A team of astronomers from all over the world have discovered that there are many more planets similar to the hot Jupiter type than expected in a cluster of stars known as Messier 67. The HARPS spectrograph at ESO’s La Silla Observatory in Chile is one among the various instruments and telescopes that were used to make this unexpected discovery. The increasing number of hot Jupiters is the result of the recurrent interactions between planets and nearby stars that is caused due to the denser environment present in a cluster.
This artist's impression shows a hot Jupiter planet orbiting close to one of the stars in the rich old star cluster Messier 67, in the constellation of Cancer (The Crab). Astronomers have found far more planets like this in the cluster than expected. This surprise result was obtained using a number of telescopes and instruments, among them the HARPS spectrograph at ESO's La Silla Observatory in Chile. The denser environment in a cluster will cause more frequent interactions between planets and nearby stars, which may explain the excess of hot Jupiters. CREDIT: ESO/L. Calçada
A European, Brazilian, and Chilean team headed by Roberto Saglia at the Max-Planck-Institut für extraterrestrische Physik, in Garching, Germany, and Luca Pasquini at ESO, spent a number of years gathering high-precision measurements of 88 stars in Messier 67. This cluster of open stars is the same age as that of the Sun, and it is believed that the Solar System developed in a similarly dense environment.
The astronomers used HARPS together with other instruments in order to identify the signatures of giant planets on short-period orbits, with the hope to come across the tell-tale “wobble” of a star created by the existence of an extremely big object in a close orbit, which is a specific type of planet referred to as a hot Jupiters. Currently, this hot Jupiter signature has been found for three clusters together with previous evidence for various other planets.
A hot Jupiter is known as a giant exoplanet containing a mass that is more than almost a third of Jupiter’s mass. These planets are hot as they orbit near their parent stars, as highlighted by an orbital period (their “year”) that is considered to be less than ten days in duration. This indeed is different from the commonly known Jupiter present in the Solar System, which is a lot colder than the Earth and has a year lasting around 12 Earth- years.
We want to use an open star cluster as laboratory to explore the properties of exoplanets and theories of planet formation. Here we have not only many stars possibly hosting planets, but also a dense environment, in which they must have formed.
Roberto Saglia, Max-Planck-Institut für extraterrestrische Physik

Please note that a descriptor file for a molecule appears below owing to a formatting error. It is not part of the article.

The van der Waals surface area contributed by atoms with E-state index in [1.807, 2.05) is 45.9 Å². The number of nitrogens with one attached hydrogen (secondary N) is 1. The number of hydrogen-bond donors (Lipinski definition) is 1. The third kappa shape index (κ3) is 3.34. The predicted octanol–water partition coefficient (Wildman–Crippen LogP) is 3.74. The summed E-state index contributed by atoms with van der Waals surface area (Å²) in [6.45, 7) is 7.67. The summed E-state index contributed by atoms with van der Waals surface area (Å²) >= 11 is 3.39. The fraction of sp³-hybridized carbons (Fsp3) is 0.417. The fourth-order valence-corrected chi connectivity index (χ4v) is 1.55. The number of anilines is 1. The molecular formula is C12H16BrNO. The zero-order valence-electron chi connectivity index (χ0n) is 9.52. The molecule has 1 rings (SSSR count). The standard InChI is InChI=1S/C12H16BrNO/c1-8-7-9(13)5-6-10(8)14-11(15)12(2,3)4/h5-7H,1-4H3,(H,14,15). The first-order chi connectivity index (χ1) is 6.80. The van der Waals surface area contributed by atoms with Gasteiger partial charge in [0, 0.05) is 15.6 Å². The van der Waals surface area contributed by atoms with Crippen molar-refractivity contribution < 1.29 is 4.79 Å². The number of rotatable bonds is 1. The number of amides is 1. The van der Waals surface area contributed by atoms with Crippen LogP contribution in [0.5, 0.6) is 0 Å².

The study discovered that several hot Jupiters exist around stars in Messier 67 when compared to those stars present outside clusters.
“This is really a striking result,” marvels Anna Brucalassi, who carried out the analysis. “The new results mean that there are hot Jupiters around some 5% of the Messier 67 stars studied — far more than in comparable studies of stars not in clusters, where the rate is more like 1%.”
Astronomers assume that it is majorly unlikely that these giant stars actually develop where they are currently found, as the surrounding environment of the parent star would not primarily have been ideal for the creation of Jupiter-like planets. Instead, it is believed that these stars are developed further out, very similar to Jupiter, and then shifted nearer to the parent star. Planets that were previously regarded as giant and cold are currently a great deal hotter. The question at this point focuses on what caused them to move inwards towards the star.
A number of answers exist for this query, but the authors finally highlight that this is indeed the result of close encounters with nearby stars, or even with the planets existence in the nearby solar systems. Another answer is the fact that the immediate environment surrounding a solar system can create a major impact on how it evolves.
In Messier 67, and other similar clusters, where stars are found to be a lot closer than the average, such experiences will turn out to be a lot more common, which indeed will provide an explanation for the increasing numbers of hot Jupiters.
Co-author and co-lead Luca Pasquini from ESO looks back on the remarkable recent history of studying planets in clusters:
“No hot Jupiters at all had been detected in open clusters until a few years ago. In three years the paradigm has shifted from a total absence of such planets — to an excess!”